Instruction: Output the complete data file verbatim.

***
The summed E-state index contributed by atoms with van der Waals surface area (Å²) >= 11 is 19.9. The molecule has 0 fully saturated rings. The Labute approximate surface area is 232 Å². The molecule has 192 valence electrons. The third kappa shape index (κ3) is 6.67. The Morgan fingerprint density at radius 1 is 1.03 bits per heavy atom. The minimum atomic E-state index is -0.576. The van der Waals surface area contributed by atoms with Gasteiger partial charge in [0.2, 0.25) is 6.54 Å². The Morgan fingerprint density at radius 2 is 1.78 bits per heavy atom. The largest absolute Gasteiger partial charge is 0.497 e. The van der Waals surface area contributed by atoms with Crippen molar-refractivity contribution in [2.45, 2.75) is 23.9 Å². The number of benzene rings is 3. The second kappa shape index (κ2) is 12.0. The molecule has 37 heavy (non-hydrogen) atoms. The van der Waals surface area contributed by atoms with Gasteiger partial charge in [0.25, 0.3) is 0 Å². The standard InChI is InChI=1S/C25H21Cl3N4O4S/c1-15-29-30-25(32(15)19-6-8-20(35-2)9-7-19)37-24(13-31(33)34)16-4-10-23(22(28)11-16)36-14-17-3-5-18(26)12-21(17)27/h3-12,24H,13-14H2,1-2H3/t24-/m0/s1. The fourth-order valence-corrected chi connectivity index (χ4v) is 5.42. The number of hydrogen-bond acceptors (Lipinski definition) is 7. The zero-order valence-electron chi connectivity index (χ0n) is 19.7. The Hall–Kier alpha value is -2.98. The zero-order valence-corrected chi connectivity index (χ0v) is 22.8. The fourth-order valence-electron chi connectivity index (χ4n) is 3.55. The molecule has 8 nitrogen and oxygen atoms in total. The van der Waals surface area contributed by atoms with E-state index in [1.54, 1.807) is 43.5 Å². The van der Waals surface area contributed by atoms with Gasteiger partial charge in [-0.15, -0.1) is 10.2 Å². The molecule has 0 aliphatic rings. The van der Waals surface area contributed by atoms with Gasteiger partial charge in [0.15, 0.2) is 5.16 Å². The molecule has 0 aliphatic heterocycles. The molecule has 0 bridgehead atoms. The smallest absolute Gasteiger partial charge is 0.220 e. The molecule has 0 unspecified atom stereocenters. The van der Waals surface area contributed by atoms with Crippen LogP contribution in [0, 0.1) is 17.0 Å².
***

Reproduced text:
The summed E-state index contributed by atoms with van der Waals surface area (Å²) >= 11 is 19.9. The molecule has 0 fully saturated rings. The Labute approximate surface area is 232 Å². The molecule has 192 valence electrons. The third kappa shape index (κ3) is 6.67. The Morgan fingerprint density at radius 1 is 1.03 bits per heavy atom. The minimum atomic E-state index is -0.576. The van der Waals surface area contributed by atoms with Gasteiger partial charge in [0.2, 0.25) is 6.54 Å². The Morgan fingerprint density at radius 2 is 1.78 bits per heavy atom. The largest absolute Gasteiger partial charge is 0.497 e. The van der Waals surface area contributed by atoms with Crippen molar-refractivity contribution in [2.45, 2.75) is 23.9 Å². The number of benzene rings is 3. The second kappa shape index (κ2) is 12.0. The molecule has 37 heavy (non-hydrogen) atoms. The van der Waals surface area contributed by atoms with Gasteiger partial charge in [0.25, 0.3) is 0 Å². The standard InChI is InChI=1S/C25H21Cl3N4O4S/c1-15-29-30-25(32(15)19-6-8-20(35-2)9-7-19)37-24(13-31(33)34)16-4-10-23(22(28)11-16)36-14-17-3-5-18(26)12-21(17)27/h3-12,24H,13-14H2,1-2H3/t24-/m0/s1. The fourth-order valence-corrected chi connectivity index (χ4v) is 5.42. The number of hydrogen-bond acceptors (Lipinski definition) is 7. The zero-order valence-electron chi connectivity index (χ0n) is 19.7. The Hall–Kier alpha value is -2.98. The zero-order valence-corrected chi connectivity index (χ0v) is 22.8. The fourth-order valence-electron chi connectivity index (χ4n) is 3.55. The molecule has 8 nitrogen and oxygen atoms in total. The van der Waals surface area contributed by atoms with E-state index in [1.54, 1.807) is 43.5 Å². The van der Waals surface area contributed by atoms with Gasteiger partial charge in [-0.15, -0.1) is 10.2 Å². The molecule has 0 aliphatic rings. The van der Waals surface area contributed by atoms with Gasteiger partial charge in [0.15, 0.2) is 5.16 Å². The molecule has 0 aliphatic heterocycles. The molecule has 0 bridgehead atoms. The smallest absolute Gasteiger partial charge is 0.220 e. The molecule has 0 unspecified atom stereocenters. The van der Waals surface area contributed by atoms with Crippen LogP contribution in [0, 0.1) is 17.0 Å².